A typography nerd’s dream, this beautiful book could just as easily be shelved in the "graphic design" section.

Boxers and Saints by Gene Yuen Lang (Macmillan/Roaring Brook/ First Second, Sept. 10)

Technically a graphic novel, I couldn’t resist including this one.  For my money, Yang’sAmerican Born Chinese is the best book out there on the Asian American experience and this time he takes on the Boxer Rebellion in an ambitious two-part work.

Cozy Classics - Emma by Jack Wang and Holman Wang (Simply Read, Oct. 19)

Jane Austen meets Etsy.  Need I say more?

Crabtree by Tucker Nichols and Jon Nichols (McSweeneys/McMullens, Aug. 13)

(Image provided by McSweeney's McMullens)

A light-hearted meditation on how we are defined by our possessions, delivered with that trademark McSweeney’s flair.

Dream Animals: A Bedtime Journey by Emily Winfield Martin (Random House, Oct. 22)

Tender and dark, this brings to mind the dark and wooded world of classic fairy tales — but with a refreshingly quirky twist. 

The Hole by Øyvind Torseter  (Enchanted Lion, Sept. 10)

Kafka for kids.

Ike’s Incredible Ink by Brianne Farley (Candlewick, Aug. 6)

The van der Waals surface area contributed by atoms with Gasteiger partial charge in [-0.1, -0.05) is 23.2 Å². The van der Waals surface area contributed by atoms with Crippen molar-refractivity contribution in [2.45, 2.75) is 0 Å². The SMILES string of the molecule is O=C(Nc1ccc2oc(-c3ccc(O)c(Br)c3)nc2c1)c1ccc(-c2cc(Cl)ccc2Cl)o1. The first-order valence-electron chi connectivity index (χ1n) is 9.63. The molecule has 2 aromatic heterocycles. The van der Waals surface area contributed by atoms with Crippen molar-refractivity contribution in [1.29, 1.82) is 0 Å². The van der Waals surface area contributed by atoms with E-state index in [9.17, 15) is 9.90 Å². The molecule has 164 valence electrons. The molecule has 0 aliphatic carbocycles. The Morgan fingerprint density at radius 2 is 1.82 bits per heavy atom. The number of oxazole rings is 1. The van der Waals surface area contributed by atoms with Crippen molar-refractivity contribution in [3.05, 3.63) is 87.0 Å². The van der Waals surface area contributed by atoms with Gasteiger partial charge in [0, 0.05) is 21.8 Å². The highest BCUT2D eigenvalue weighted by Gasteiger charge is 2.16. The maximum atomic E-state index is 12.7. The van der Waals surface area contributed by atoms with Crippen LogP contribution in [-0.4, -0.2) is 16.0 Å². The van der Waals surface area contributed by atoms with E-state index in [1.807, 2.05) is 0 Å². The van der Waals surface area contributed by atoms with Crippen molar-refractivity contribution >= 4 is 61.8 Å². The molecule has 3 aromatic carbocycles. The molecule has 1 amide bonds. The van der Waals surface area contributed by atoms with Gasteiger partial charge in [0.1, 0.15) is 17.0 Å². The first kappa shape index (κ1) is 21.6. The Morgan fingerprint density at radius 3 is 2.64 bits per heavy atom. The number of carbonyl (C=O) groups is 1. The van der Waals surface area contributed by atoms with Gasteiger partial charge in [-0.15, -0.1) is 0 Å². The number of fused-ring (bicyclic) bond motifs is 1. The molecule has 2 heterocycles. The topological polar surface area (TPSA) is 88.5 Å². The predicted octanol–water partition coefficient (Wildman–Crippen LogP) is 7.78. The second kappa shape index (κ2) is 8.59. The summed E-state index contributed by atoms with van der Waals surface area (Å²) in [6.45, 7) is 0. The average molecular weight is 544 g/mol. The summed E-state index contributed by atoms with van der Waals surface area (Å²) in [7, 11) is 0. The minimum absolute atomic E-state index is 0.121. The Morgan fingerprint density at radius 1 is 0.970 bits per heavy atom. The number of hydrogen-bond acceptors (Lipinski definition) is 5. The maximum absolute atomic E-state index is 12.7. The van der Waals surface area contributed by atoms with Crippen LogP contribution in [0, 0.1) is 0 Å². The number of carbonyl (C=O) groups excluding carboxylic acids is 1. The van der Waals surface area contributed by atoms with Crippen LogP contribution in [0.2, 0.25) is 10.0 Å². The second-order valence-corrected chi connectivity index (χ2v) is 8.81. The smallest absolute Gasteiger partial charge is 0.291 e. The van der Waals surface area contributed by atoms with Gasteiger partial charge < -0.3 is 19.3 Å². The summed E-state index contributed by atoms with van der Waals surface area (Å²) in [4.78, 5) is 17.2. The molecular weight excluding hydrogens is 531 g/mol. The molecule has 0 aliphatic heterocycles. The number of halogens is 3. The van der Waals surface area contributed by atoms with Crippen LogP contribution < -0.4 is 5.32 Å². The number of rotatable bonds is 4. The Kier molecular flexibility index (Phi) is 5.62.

More metafictional fun.  Sorry, I can’t resist a good story within a story.

Journey by Aaron Becker (Candlewick, Aug. 6)

A gorgeous homage to Harold and the Purple Crayon, Journey tells the story of a small town girl living in a lonely woooooorld.  She has a red crayon that lets her go anyyyyyywheeeeeere…

My Blue Is Happy by Jessica Young, illlus. by Catia Chien (Candlewick, Aug. 6)

A sweet look at giving kids the freedom to see the world their own way, which is often much more interesting than how we see things.

Tap the Magic Tree by Christie Matheson (HarperCollins/Greenwillow, Aug. 27)

Picks up where Herve Tullet’s Press Here (one of last year’s big hits) left off. Perfect for when it’s time to put away the iPad.

This article is from the archive of our partner The Wire.